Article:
36. 36. 36 of 36 Image Compression JPEG Compression) Original image JPEG2000 Compression
    37. 37. 37 of 36 Key Stages in Digital Image Processing: Colour Image Processing Image Restoration Morphological Processing Image Enhancement Segmentation Image Acquisition Object Recognition Problem Domain Representation & Description Colour Image Processing Image Compression
    38. 38. 38 of 36 Digitising an image To convert the continuous function f(x,y) to digital form we need to sample the continuous sensed data in both coordinates and in amplitude using finite and discrete sets of values. – Digitizing the coordinate values is called sampling. – Digitizing the amplitude values is called quantisation. The number of selected values in the sampling process is known as the image spatial resolution. This is simply the number of pixels relative to the given image area The number of selected values in the quantisation process is called the grey-level (colour level) resolution. This is expressed in terms of the number of bits allocated to the colour levels. The quality of a digitised image depends the resolution parameters on both processes.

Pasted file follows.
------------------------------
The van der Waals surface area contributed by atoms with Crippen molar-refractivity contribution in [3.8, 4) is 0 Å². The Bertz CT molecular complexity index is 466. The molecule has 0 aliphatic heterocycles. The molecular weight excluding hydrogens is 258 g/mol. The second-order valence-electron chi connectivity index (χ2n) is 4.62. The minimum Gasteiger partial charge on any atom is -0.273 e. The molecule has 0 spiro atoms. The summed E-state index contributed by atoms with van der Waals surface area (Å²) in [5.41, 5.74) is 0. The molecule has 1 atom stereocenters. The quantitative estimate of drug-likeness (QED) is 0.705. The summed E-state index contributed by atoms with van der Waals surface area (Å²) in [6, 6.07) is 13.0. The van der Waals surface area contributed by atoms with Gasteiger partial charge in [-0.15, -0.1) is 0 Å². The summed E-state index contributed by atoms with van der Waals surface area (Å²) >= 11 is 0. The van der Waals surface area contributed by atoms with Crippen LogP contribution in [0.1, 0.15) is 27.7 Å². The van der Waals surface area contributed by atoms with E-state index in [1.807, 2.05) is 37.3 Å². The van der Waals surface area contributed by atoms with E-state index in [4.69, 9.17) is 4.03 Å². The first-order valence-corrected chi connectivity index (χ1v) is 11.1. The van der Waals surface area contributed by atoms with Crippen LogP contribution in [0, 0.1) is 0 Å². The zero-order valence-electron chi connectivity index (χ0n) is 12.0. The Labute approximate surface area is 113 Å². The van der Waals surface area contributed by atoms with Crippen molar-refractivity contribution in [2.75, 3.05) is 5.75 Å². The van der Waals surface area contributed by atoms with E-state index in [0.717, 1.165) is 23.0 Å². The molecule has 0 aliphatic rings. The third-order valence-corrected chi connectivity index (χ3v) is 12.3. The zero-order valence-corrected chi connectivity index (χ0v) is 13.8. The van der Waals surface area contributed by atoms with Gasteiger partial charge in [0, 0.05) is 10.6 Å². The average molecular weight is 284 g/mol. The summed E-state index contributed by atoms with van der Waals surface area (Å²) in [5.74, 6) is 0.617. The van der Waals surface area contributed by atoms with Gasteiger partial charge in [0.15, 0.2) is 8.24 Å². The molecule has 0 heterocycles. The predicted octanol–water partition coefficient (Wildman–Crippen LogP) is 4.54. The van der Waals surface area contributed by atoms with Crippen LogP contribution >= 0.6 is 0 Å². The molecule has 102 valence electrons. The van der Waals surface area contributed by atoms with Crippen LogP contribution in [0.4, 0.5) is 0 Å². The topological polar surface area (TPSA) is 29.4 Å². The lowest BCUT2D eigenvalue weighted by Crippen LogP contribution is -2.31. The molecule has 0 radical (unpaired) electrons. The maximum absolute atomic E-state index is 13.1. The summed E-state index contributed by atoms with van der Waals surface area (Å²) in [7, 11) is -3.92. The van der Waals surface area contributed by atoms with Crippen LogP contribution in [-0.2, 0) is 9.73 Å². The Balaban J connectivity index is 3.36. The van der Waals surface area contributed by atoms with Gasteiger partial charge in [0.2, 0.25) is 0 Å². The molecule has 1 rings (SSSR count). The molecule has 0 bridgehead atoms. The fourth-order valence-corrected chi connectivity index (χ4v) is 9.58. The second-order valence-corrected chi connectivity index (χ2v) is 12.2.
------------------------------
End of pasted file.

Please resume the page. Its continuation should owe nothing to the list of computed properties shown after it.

39. 39. 39 of 36 Digital image Representaion – Revised A monochrome digital image is a 2-dimensional light intensity function f (x,y) whose independent variables (x,y) are digitised through spatial sampling, and whose intensity values are quantised by a finite uniformly spread grey-levels. i.e. an image f can be represented as a 2-dimentional array: f(1,1) f(1,3) … f(1,n) f(2,1) f(2,2) f(2,3) … f(2,n) f(3,1) f(3,2) f(3,3) … f(3,n) : : f= f(1,2) : : : : : : : : f(m,2) f(m,3) … f(m,n) f(m,1) Usually, m=n and the number of graylevels are g=2k for some k. The spatial resolution is mn and g is the greylevel resolution. RGB based colour images are represented similarly except that f(i,j) is a 3D vector representing intensity of the three primary colors at the (i,j) pixel posiotion,